Companies must ensure that their business can evolve to meet new challenges and seize new market opportunities.
August 22, 2021Ed. Note: A version of this article was originally posted on Retail Contact Points.
It’s no secret that technology has drastically changed shopping behaviors for almost all consumers, making the migration to e-commerce essential for retailers who want to stay relevant and competitive in today’s economy. hui. First and foremost, they need to keep the customer experience in mind, and Amazon is the gold standard for customer experience and online shopping expectations. It was true before the pandemic, it is certainly true during this current health crisis and it will be true after the pandemic.
The warehouse operations of many retailers that traditionally focused on restocking inventory are developing direct to the consumer, forcing them to restructure to embrace single-order and single-item shipments. The increase in the volume of single item orders prompted them to introduce software tools such as a Warehouse Management System (WMS) to help meet demand while maintaining profitability. Another factor driving the adoption of WMS in e-commerce is the growing trend for retailers to offload online order fulfillment to channel partners.
These companies that cling to rudimentary paper-based processes and a belief system that “we’ve always been able to make money doing things this way, why do we need to change? Are easy to identify because these are the same companies that are being left behind. Inertia and not knowing where to start when it comes to implementing e-commerce into their warehouse operations is holding back many merchants. However, not having an ecommerce channel today will almost certainly guarantee a loss of market share and revenue. With that in mind, let’s explore the steps retailers should take to ensure e-commerce success in their warehouse operations.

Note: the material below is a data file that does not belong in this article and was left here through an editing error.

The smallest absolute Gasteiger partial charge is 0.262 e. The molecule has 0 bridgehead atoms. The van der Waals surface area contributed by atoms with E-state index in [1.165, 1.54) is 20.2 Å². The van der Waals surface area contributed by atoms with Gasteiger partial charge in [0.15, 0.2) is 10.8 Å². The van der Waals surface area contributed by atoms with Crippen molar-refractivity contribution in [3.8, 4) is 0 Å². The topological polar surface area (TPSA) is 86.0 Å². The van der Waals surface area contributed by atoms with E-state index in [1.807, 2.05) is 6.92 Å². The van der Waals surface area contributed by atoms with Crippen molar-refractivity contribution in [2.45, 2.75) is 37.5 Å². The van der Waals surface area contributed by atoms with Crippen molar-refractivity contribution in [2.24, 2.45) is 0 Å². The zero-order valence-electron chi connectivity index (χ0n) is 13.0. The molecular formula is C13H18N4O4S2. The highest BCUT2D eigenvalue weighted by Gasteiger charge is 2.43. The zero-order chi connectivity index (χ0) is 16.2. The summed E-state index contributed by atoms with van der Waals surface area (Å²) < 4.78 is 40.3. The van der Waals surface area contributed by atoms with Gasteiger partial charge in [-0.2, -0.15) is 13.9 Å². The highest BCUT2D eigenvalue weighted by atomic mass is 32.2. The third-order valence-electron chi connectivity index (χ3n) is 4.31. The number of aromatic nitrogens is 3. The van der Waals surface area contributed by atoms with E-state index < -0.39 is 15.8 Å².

A (tidy) path to success
The success of any retailer, especially those involved in running e-commerce, begins with what I often call “a good warehouse”. A good warehouse leads to better customer service through better inventory management, faster receiving, putting away, picking and shipping times, saving labor costs and reducing costly errors . Unfortunately, this is often a cultural challenge, and no fancy technology or software is going to make things better unless you get your warehouse in order first. Organizations can turn the tide with strong leadership and a warehouse champion (more on this role in a moment) who can rally everyone to embrace change and report on progress.
Next, take a close look at your processes: what are you doing now? What would you like to do? Do you know what to do next (and after)? Take the time to identify bottlenecks in warehouse operations or other issues that are slowing progress towards your fulfillment goals. It’s not uncommon for managers to think they have the best ideas for tackling these challenges. However, more often than not the best ideas come from warehouse workers and people who have been with your business for a long time. If you allow them to be heard and invite their ideas, you will get a better buy-in for this cultural shift and ultimately you will achieve greater success.
Timing is everything. Implementation is the key.
I don’t know of a single company that isn’t concerned with workflow interruptions, and rightly so. The most difficult question to answer when planning a transformative warehouse investment, such as a WMS, is “why now?” This can be a difficult question, especially when no one in your company has the answer. Every business has different requirements, so the process of implementing a WMS in your warehouse will vary depending on your needs, availability, and business size. Many traders have peak seasons that create spikes in demand, so the deployment of a WMS needs to be sequenced properly, which usually means activating the system in stages using a phased approach. Again, this is where everyone’s buy-in plays a big role.